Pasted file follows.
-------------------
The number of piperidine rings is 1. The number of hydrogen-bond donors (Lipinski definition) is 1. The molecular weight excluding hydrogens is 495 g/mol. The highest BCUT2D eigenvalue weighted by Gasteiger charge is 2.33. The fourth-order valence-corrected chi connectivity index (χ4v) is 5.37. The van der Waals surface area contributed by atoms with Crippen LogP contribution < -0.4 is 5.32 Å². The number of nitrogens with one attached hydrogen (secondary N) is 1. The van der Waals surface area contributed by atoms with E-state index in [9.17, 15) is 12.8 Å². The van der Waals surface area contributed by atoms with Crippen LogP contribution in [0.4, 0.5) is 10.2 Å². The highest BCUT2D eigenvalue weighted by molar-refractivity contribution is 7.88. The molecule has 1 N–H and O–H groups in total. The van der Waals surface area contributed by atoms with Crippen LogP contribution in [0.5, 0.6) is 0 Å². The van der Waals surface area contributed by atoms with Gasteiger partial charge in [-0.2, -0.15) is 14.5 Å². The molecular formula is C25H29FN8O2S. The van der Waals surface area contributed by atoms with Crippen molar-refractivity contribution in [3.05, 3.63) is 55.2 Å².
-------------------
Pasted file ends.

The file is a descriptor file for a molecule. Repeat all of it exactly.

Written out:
The number of piperidine rings is 1. The number of hydrogen-bond donors (Lipinski definition) is 1. The molecular weight excluding hydrogens is 495 g/mol. The highest BCUT2D eigenvalue weighted by Gasteiger charge is 2.33. The fourth-order valence-corrected chi connectivity index (χ4v) is 5.37. The van der Waals surface area contributed by atoms with Crippen LogP contribution < -0.4 is 5.32 Å². The number of nitrogens with one attached hydrogen (secondary N) is 1. The van der Waals surface area contributed by atoms with E-state index in [9.17, 15) is 12.8 Å². The van der Waals surface area contributed by atoms with Crippen LogP contribution in [0.4, 0.5) is 10.2 Å². The highest BCUT2D eigenvalue weighted by molar-refractivity contribution is 7.88. The molecule has 1 N–H and O–H groups in total. The van der Waals surface area contributed by atoms with Crippen LogP contribution in [0.5, 0.6) is 0 Å². The van der Waals surface area contributed by atoms with Gasteiger partial charge in [-0.2, -0.15) is 14.5 Å². The molecular formula is C25H29FN8O2S. The van der Waals surface area contributed by atoms with Crippen molar-refractivity contribution in [3.05, 3.63) is 55.2 Å².